The Old Girl Got Us There and Back Again: LR3 Overlanding in New Mexico and Colorado

DVD

Adventurer
#1
I was reminiscing about our late summer trip and thought it might be nice to post here, so fellow Land Rover owners, or those considering the platform, can see the vehicle out where it belongs, possibly in different part of the world.
This was a 9 day trip (2 days highway travel and 7 days of mostly trails). We explored Big Bend last winter, where the Rio Grande defines so much of the landscape and culture. When planning for a summer escape from the Phoenix heat, we noticed that the areas of New Mexico and Colorado where we were planning to explore roughly followed the arc of the Rio Grande, and we came up with a loose theme of checking in on the northern part of the Rio Grande - all the way to its headwaters in the San Juan mountains.
This trip made me appreciate again the versatility of the LR3: it's great for blasting down the highway at 75 mph, allowing us comfortably travel from Phoenix to the Jemez Mountains near Sante Fe in a single day. And then it's also a great platform for overlanding / camping / exploring for 7 days in remote, beautiful, rugged country.
Here are some photos highlighting the vehicle and the trip:

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Sunrise in the Jemez Mountains - first campsite after a full day's drive from Phoenix. We're not in Phoenix anymore; my wife is wearing a coat!

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Forest Road skirting the Valles Caldera. Nice and smooth here, but 5 min later, we were in low range, lifted mode, carefully picking a line through a rock garden.

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One of our favorite dispersed sites - on the banks of the Rio Chama (near Abiquiu, NM -- Georgia O'Keeffe country).

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The dawn of a beautiful day on the Rio Chama (good coffee just makes it better)!

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Another nice campsite on the Rio Chiquito (near Taos)


Rio Grande gorge, north of Taos.


Medano Pass Trail starts at the Great Sand Dunes National Park (tallest dunes in the US) and goes over the Sangre de Cristo range



I got a kick out of the sign "Point of no return"!



Backcountry camping off of Medano Pass - some monsoon rains this day.


Alpine section of Medano Pass


Bishop's Castle in the middle of nowhere in CO - a funky, interesting, amazing building and story



As we headed up into the mountains, the Rio Grande became a mountain stream



We parked here and hiked toward where the Rio Grande first appears on our Benchmark Atlas



I stand astride the mighty Rio Grande

Here's a link to a photo-narrative trip report, in case anybody is interested in seeing/reading more.

-> "A Rio Good Trip - Checking in on the Rio Grande From New Mexico to Colorado"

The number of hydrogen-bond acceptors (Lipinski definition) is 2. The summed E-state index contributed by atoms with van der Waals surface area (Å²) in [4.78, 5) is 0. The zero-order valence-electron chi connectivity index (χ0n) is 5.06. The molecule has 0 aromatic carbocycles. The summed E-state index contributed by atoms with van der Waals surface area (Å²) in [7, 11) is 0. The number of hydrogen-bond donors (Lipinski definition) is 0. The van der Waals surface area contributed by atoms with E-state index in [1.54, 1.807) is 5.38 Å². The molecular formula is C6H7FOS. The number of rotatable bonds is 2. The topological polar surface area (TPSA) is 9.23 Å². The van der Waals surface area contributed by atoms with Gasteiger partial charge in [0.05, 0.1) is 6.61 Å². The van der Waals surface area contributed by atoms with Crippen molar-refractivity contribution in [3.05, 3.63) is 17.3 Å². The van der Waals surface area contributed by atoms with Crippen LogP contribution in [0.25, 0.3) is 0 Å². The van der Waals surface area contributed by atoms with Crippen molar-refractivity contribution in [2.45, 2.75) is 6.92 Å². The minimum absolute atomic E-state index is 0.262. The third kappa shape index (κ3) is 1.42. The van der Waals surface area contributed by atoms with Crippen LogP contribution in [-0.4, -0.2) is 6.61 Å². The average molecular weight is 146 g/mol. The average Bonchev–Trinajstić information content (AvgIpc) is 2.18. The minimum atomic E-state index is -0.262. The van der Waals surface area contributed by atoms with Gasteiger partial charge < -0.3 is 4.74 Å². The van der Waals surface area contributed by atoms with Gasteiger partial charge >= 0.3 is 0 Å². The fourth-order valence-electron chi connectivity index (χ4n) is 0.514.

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DVD

Adventurer
#3
The fold-flat rear seats and large(ish) rear cargo space are a plus for the LR3. I'm lucky that my wife enjoys dispersed camping, but when camping in bear area, she pretty much insists on sleeping inside the vehicle. We can fit a megamat duo in the back (77.6 x 52 x 4in ).

I roll the sleeping pad and everything up for daytime travel:


Then it's a quick job to roll it out and inflate when we get to where we're camping ("insta-bed")!
 
#5
I love my LR Tent. Mine is starting to show wear after 13 years and looking for someone who might be letting go of a gently used one.


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#9
did ya manage a soak in any of the Jemez hot springs while you were in that neighborhood?

that one pic looked like you were just upstream from STONY PASS

that Rio Grande crossing can go from inches to feet deep in a heartbeat

GOTTA LOVE IT

T
 
#13
Awesome trip! Thank's for sharing! I love trips that have a little bit of purpose as well. Makes it more fun.

I sleep in the back of mine as well and the hatch tent is great idea. I might need to invest.

Nice! great places to see, I've always wondered what it was like to be small enough to sleep in the back of a vehicle.
It's roughly 6.5' from the hatch to the front seat. How tall are you? :eek: :ROFLMAO:
 

DVD

Adventurer
#15
Another trip that needs to come with a map and waypoints so we can see those amazing places!
Hi Victory, glad you enjoyed! I usually plan routes and have gpx files for each day, but for this trip, we winged it, although we did have a list of interesting sights, places, and trails to explore if our travels took us there. The plan was to spend some time each evening making a plan for the next day. In the end, we probably hit fewer than half the sites and trails on the list, but we also found many new and interesting places. We did hit our Spot device every night, so I'll add that info to the Trip report in case it can help anybody else planning adventures to the area.
Here's that link again for the Trip Report:
https://dirkvandyke.blogspot.com/2018/09/a-rio-good-trip-checking-in-on-rio.html?view=sidebar

Consulting the Benchmark Atlas, making next-day plans with the light from the moon and campfire.


did ya manage a soak in any of the Jemez hot springs while you were in that neighborhood?

that one pic looked like you were just upstream from STONY PASS
Hi Tatanka, Yes! we did find some some hot springs in the Jemez area. That was certainly a highlight.

Relaxing break from the dusty trail!
And yes, good eye. We took Stony Pass trail to the headwaters of the Rio Grande. It was a fun, scenic trail, and then we met friends for pizza and beer in Silverton at the end of the trail.

6'6" and just under 4' at the shoulders.......
We sometimes sleep with the tailgate open, just for a bit more open feeling, but yeah, with your dimensions, you're probably not sleeping inside most SUVs.
 
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